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e36jon
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Re: Mercedes V10 F1 Engine - Picture Thread

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Great article documenting the NASCAR valve spring revolution: https://www.popularmechanics.com/cars/a ... r-6643778/

I struck out on finding an image of a valve spring glowing red-hot at high rpm... (I've seen several, just couldn't find one.)

63l8qrrfy6
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Re: Mercedes V10 F1 Engine - Picture Thread

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The reason they glow red hot is because they require ungodly amounts of damping (friction and hysteresis) to control coil oscillations, all of which is power loss.. No such problems with pneumatics.

Hoffman900
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Re: Mercedes V10 F1 Engine - Picture Thread

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The glowing spring would just be a bench test. NASCAR has run flooded / partially flooded valve covers for decades now. 1) It cools the spring 2) it provides another dampening effect.

saviour stivala
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Re: Mercedes V10 F1 Engine - Picture Thread

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Since its developments and availability in the 1990 Kobe (valve) wire steel KHV10N with 2200MPa tensile strength, with fatigue strength 1.4 times higher than that of SAE9254, and later (2006) developed KHV12N super high strength alloy was universally used by racing valve springs producers.
The 3.5-litre Honda V10 of 1989 had a stated weight of 151kg, the rival Renault V10 of 141kg. The Renault RS01 engine had an aluminium structure, although its sump was magnesium – whereas years later the F1 sump would be made from a heavy metal, so as to form part of the ballast making the car up to the minimum weight limit while minimizing centre of gravity height. The Ilmor V10 introduced in 1991 was more compact and weight 130kg – a weight which rivalled that of the contemporary Cosworth V8, at the same time the Mugen-Honda V10, derived from Honda’s successful V10 of 1998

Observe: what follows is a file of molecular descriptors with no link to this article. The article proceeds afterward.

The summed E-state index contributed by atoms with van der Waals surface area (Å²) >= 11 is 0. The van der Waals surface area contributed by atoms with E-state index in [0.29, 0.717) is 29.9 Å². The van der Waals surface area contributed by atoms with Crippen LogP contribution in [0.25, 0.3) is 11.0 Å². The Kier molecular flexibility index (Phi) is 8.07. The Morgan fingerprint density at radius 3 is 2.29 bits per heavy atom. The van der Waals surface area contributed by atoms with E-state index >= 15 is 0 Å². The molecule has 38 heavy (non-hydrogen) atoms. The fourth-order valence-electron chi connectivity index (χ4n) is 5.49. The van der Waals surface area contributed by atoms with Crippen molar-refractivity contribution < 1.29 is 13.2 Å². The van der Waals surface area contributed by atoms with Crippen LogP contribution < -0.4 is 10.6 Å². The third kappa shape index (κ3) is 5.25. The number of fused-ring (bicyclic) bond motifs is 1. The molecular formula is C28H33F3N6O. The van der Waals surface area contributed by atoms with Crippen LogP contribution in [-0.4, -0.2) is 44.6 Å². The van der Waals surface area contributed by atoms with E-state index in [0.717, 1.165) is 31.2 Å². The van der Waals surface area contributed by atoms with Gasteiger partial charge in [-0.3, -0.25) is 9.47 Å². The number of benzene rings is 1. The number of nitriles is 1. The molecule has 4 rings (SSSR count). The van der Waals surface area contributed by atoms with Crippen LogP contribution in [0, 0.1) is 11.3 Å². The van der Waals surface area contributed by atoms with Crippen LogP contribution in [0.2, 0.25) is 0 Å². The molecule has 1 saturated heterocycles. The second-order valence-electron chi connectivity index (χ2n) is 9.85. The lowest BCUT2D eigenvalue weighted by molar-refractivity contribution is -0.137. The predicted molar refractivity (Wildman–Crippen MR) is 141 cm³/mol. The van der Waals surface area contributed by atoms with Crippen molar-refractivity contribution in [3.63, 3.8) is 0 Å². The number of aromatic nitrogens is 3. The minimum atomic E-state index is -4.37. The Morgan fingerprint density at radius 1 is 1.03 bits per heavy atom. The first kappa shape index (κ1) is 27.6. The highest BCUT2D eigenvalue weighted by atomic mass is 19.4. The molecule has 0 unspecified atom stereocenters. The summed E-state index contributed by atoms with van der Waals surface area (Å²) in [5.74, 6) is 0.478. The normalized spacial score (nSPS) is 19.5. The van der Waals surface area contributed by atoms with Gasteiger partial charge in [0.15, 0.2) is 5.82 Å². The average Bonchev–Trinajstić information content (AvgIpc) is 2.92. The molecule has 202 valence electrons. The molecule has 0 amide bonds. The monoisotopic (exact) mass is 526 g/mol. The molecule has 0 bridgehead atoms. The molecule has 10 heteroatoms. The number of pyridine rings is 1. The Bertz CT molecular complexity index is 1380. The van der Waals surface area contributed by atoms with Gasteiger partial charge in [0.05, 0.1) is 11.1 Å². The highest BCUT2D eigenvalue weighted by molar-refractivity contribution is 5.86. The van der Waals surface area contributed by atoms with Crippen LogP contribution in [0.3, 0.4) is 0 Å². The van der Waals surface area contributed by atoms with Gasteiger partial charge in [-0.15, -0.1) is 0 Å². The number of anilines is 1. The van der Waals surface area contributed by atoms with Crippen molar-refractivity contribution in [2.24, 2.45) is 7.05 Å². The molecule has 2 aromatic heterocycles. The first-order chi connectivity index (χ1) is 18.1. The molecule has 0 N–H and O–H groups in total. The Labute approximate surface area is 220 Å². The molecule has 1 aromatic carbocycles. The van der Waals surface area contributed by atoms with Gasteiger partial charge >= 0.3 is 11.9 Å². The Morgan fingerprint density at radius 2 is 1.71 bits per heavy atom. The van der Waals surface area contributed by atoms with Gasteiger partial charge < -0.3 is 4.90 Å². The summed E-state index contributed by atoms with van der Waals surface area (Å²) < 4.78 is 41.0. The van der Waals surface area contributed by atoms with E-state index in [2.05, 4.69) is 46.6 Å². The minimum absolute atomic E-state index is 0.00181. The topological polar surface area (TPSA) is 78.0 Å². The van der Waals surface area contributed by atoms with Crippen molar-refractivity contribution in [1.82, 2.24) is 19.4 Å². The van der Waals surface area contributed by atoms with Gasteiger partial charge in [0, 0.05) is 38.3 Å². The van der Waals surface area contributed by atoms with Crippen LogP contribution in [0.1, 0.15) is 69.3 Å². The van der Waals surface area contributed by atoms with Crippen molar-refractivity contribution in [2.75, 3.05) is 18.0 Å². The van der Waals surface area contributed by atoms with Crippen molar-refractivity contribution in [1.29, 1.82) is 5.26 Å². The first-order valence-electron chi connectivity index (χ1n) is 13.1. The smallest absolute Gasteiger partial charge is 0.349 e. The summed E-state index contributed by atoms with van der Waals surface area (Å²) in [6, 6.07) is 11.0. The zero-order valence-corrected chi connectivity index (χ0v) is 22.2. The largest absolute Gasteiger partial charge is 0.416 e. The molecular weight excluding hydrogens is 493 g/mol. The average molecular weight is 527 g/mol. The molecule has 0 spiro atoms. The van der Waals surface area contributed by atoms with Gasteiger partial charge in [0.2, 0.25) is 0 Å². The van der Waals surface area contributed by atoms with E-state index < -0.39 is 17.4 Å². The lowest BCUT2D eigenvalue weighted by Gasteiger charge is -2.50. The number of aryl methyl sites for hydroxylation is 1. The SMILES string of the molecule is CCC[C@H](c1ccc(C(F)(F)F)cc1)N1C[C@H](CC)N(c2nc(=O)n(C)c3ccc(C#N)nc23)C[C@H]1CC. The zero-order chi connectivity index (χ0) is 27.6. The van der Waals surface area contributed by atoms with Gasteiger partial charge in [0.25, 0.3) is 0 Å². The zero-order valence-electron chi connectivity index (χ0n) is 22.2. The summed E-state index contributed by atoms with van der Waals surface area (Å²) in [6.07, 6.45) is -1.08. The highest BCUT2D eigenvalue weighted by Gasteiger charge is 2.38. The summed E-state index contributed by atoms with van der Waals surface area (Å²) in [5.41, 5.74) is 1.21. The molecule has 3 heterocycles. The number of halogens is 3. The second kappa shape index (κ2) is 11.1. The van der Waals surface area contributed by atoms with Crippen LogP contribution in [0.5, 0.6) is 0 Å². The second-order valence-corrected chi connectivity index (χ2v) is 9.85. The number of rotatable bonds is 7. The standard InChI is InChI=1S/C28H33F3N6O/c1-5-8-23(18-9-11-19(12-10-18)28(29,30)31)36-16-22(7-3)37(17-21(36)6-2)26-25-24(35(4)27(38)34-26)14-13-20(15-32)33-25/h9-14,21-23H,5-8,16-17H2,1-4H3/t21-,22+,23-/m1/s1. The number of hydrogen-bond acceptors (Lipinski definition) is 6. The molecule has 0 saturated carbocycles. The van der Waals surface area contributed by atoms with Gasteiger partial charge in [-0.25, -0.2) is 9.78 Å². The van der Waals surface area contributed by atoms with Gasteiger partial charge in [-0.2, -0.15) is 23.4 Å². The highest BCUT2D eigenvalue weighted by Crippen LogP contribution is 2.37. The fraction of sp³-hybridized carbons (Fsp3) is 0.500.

/90, was closer to 150kg. By 1997 the weight of the Ilmor V10 was down to 111kg, whereas the Ilmor 2.65-litre V8 Indy car engine weight 123kg (without its single turbocharger). The downsizing from 3.5 to 3.0-litres for 1995 had helped V10 designers a bit, but bore sizes were soon as large as ever due to increasing engine speeds. Nevertheless, over the years V10 engines became notably more compact as well as lighter, the reduction in external dimensions naturally assisting the quest to save weight. To some extent the gains came though making components increasingly multi-functional, for example incorporating pump housings into the block casting. To some extent the gains came through taking more risks – for example, shallower water jacketing for the head made it more compact. Mainly it was through careful design and re-design, at the same time the scope was taken to reduce crank axis height as the clutch manufactures made their units ever smaller in diameter. For example in 1997 Renault not only moved from its original 67 degree bank angle to 71 degree, it also took advantage of the latest 4.5-inch (plate diameter) clutch to lower the height of its crankshaft axis relative to the base of the sump. Overall it attained a 12kg weight saving. Together with a 14mm reduction in engine centre of gravity height.

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coaster
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Re: Mercedes V10 F1 Engine - Picture Thread

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If you go to the original posts twitter feed source there is a picture of the wet liners, machined as one piece.
I was once a toolmaker and machining involved to create this is mind boggling, my mind is blown.
The outer profile would have to be wire cut, then lapped to fit the block, very time consuming.
Just wow.

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coaster
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Re: Mercedes V10 F1 Engine - Picture Thread

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Off topic, a german college has obtain several Toyota f1 cars fully functioning.
https://m.youtube.com/watch?v=bOsxSWlFADM
Just a few videos in German, could not find any text or photo gallery.

Brian.G
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Re: Mercedes V10 F1 Engine - Picture Thread

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Nobody ever shows off the pneumatic valve assemblies....

Wouldn't be a fan of the followers hung in single shear but I'm sure somebody said it was ok,

Brian,
If you think you cant, you wont, If you think you can, you will